National interest is a county’s goal and ambitions ether economic, military or culture. National interest of a state is multifaceted. Primary is the state’s survival and security. Also important is the pursuit of wealth and economic growth and power.

Many states, especially in modern times, regard the preservation of the nation’s culture as of great importance.

Some claim that Morgenthau is the founder of international relations as an independent discipline. Before him, it was studied under history, political thought or international law. The more interesting side of him is function as a witness to his time.


In Defense of the National Interest (1951) he contended that moral principles must be linked with national interest and called for a reconsideration of the approach of the founding fathers. General moral principles must be filtered through the national interest if an effective political morality is to be attained, he argued.

Upon further investigation, there terms can be collapse into 2 general categories:

  1. The national interest of a single nation.
  2. The degree of communality of interest among two/ more nations.

We have the following six national interests:

  1. Primary interest: include protection of the nation’s physic, political, and cultural identity, survival against encroachment from the outside. It can never be compromised.
  2. Secondary interest: are those falling outside of a but contributing to it.
  3. Permanent interest: are those which are relatively constant over long periods of time. They vary with time, but only slowly.
  4. Variable interest: are what a given nation at any particular time chooses to regard as its national interest.
  5. General interest: are those which the nation can apply in a positive manner to a large geographic area.
  6. Specific interest: are usually closely defined in time/ space and often are the logical outgrowth of general interest.

We also have international interest:

  1. Identical interest: are those in which those nations hold in common.
  2. Complementary interest: those which (although not identical) at least are capable of forming the basis of agreement on specific issues.
  3. Conflicting interest: those not include in 7 & 8. Today, conflicting interest can be transformed through diplomacy, occurrence of events or the passage of time into common or complementary interest.


Interest defined as power is at the core of politics. The pursuit of power is the struggle for control over the minds and actions of others. While many goals are pursued. In international affairs, attention to power is essential because goals are unlikely to be attained without it.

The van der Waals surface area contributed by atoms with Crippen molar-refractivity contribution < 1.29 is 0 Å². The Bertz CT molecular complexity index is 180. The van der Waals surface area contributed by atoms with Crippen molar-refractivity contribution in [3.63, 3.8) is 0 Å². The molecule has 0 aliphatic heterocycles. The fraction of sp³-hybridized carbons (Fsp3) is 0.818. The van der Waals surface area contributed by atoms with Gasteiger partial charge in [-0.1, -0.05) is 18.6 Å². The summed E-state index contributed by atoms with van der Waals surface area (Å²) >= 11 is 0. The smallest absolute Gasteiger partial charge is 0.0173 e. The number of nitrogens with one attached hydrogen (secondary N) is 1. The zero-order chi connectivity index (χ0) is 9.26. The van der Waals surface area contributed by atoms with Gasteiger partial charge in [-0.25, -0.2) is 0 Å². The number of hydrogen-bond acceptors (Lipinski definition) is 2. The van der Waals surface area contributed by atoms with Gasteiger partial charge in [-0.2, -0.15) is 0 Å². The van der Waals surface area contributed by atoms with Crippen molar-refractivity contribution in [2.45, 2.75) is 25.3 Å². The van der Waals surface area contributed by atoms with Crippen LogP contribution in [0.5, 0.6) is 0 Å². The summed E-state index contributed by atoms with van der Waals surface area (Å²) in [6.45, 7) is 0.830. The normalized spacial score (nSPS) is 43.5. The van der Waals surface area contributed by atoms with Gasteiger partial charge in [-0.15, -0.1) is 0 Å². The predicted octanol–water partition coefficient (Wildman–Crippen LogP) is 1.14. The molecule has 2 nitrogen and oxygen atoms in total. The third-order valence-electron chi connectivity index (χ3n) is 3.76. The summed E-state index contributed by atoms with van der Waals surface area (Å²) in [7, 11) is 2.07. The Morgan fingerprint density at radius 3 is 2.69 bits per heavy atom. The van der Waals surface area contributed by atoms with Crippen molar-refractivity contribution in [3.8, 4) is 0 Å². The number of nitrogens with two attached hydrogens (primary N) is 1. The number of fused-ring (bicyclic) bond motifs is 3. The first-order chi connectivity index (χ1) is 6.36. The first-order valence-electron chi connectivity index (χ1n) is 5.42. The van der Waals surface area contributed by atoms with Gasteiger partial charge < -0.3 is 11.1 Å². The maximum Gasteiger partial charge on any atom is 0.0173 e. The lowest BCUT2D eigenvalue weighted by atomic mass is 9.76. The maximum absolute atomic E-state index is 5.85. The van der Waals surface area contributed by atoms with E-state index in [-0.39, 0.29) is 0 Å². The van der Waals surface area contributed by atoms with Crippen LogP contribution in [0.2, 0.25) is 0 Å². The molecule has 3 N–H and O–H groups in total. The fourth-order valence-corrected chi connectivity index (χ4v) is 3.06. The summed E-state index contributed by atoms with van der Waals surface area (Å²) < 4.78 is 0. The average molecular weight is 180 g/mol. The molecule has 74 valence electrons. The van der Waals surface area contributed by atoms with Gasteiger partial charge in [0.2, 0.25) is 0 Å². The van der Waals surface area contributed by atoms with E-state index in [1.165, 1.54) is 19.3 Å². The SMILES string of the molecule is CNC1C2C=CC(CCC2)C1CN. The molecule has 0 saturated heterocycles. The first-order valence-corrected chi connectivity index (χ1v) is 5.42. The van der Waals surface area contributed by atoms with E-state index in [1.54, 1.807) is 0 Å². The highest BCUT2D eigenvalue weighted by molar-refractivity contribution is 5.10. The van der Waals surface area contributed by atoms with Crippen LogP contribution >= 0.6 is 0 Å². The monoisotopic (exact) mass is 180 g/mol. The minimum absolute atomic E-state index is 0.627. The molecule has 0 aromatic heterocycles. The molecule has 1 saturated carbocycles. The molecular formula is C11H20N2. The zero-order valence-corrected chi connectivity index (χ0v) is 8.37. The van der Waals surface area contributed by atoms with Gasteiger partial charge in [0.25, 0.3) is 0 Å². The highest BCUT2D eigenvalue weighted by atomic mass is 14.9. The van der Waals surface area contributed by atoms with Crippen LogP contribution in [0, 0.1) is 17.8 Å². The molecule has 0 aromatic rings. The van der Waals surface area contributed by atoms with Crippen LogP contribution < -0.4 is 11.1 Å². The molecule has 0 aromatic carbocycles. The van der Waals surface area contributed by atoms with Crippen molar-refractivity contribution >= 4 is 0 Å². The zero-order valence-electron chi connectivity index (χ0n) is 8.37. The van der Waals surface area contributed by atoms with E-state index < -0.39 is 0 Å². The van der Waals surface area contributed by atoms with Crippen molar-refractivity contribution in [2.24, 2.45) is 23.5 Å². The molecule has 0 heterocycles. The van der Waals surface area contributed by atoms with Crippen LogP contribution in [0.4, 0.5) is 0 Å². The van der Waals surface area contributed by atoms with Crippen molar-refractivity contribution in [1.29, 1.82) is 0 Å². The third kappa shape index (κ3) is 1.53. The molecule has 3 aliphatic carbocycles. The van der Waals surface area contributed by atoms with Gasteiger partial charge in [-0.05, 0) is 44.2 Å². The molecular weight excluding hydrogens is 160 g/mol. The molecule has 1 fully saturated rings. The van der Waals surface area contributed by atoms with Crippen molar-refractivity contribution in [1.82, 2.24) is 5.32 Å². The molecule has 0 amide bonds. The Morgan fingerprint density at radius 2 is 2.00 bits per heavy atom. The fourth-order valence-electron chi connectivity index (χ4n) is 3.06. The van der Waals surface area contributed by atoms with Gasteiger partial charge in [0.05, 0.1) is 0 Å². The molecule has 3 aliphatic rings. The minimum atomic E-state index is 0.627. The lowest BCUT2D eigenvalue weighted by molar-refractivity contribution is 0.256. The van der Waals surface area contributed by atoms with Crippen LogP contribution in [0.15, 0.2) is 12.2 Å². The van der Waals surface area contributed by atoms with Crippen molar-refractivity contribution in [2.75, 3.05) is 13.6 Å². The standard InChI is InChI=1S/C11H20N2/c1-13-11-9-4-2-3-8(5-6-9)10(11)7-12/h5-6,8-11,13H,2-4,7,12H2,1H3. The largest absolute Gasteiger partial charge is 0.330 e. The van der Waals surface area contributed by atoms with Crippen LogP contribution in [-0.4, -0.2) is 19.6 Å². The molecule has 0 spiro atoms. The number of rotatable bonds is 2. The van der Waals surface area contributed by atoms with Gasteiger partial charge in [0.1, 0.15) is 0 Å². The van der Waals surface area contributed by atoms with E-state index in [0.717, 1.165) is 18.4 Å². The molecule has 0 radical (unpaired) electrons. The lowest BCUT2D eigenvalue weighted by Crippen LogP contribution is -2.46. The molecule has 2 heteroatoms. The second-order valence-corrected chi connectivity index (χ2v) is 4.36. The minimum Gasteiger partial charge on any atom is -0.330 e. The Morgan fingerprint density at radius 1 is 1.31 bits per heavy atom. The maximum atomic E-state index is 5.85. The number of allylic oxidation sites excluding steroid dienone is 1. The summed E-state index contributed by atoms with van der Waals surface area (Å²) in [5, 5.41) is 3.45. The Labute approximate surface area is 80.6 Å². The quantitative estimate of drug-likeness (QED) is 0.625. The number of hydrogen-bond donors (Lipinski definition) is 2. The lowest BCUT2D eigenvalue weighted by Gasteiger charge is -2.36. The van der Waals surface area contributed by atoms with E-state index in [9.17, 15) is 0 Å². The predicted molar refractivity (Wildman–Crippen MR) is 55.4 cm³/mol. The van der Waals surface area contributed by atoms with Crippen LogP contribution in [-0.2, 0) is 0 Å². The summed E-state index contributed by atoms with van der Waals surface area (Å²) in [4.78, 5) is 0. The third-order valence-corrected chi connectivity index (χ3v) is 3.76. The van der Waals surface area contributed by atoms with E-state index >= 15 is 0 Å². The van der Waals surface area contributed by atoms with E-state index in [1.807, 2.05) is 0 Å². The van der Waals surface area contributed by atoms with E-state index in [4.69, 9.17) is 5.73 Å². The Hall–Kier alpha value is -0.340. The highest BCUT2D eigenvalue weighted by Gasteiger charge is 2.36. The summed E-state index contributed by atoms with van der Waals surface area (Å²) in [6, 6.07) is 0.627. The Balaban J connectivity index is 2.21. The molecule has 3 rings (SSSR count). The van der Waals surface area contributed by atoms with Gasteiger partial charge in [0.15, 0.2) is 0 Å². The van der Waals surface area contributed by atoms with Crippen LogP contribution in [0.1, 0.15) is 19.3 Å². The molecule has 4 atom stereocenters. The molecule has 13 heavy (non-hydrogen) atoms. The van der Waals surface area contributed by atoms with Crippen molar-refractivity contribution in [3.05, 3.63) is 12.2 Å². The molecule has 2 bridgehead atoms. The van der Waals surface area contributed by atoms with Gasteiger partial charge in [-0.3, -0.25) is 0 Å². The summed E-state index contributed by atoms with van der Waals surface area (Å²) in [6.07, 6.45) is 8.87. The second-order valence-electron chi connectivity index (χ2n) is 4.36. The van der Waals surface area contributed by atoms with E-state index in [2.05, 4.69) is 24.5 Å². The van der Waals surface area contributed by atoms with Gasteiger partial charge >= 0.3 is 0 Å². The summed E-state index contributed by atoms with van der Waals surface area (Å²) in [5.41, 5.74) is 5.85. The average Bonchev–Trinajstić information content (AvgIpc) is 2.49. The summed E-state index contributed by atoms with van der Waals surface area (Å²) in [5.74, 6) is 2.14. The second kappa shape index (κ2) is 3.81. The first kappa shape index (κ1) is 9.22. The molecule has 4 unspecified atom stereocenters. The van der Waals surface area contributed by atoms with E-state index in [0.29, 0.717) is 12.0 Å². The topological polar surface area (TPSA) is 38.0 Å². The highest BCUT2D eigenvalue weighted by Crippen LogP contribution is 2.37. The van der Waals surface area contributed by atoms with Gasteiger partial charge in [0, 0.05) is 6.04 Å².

Power is pursued through consequential thinking. That is, actions are taken in anticipation of particular consequences being achieved, not because of prior ethical/ moral imperatives, for instance. Power cannot be successfully pursued with arrogance because the latter leads to misperception and poor judgment.


  1. War and the use of force
  2. alliances
  3. diplomatic negotiations


Today, the concept of the national interest is often associated with politic or realist who wish to differentiate their policies from ‘idealistic’ policies – that seek either to inject morality into foreign policy or promote solutions that rely on multilateral institutions which might weaken the independence of the state. As considerable disagreement exist in every country over what is or is not in the national interest, the term is as often invoked to justify isolationist and pacifistic policies as to justify interventionist or warlike policies.


ü  Robinson, Thomas. W. 1969. National Interests. New York: Wayne State University Press

ü  Morgenthau, Hans & Thompson, Kenneth. 1985. Politics Among Nations, 6thedition. New York: McGraw Hill, p. 165




About Devania Annesya

Devania Annesya, born in 1989 email us at

Leave a Reply

Fill in your details below or click an icon to log in: Logo

You are commenting using your account. Log Out /  Change )

Google+ photo

You are commenting using your Google+ account. Log Out /  Change )

Twitter picture

You are commenting using your Twitter account. Log Out /  Change )

Facebook photo

You are commenting using your Facebook account. Log Out /  Change )


Connecting to %s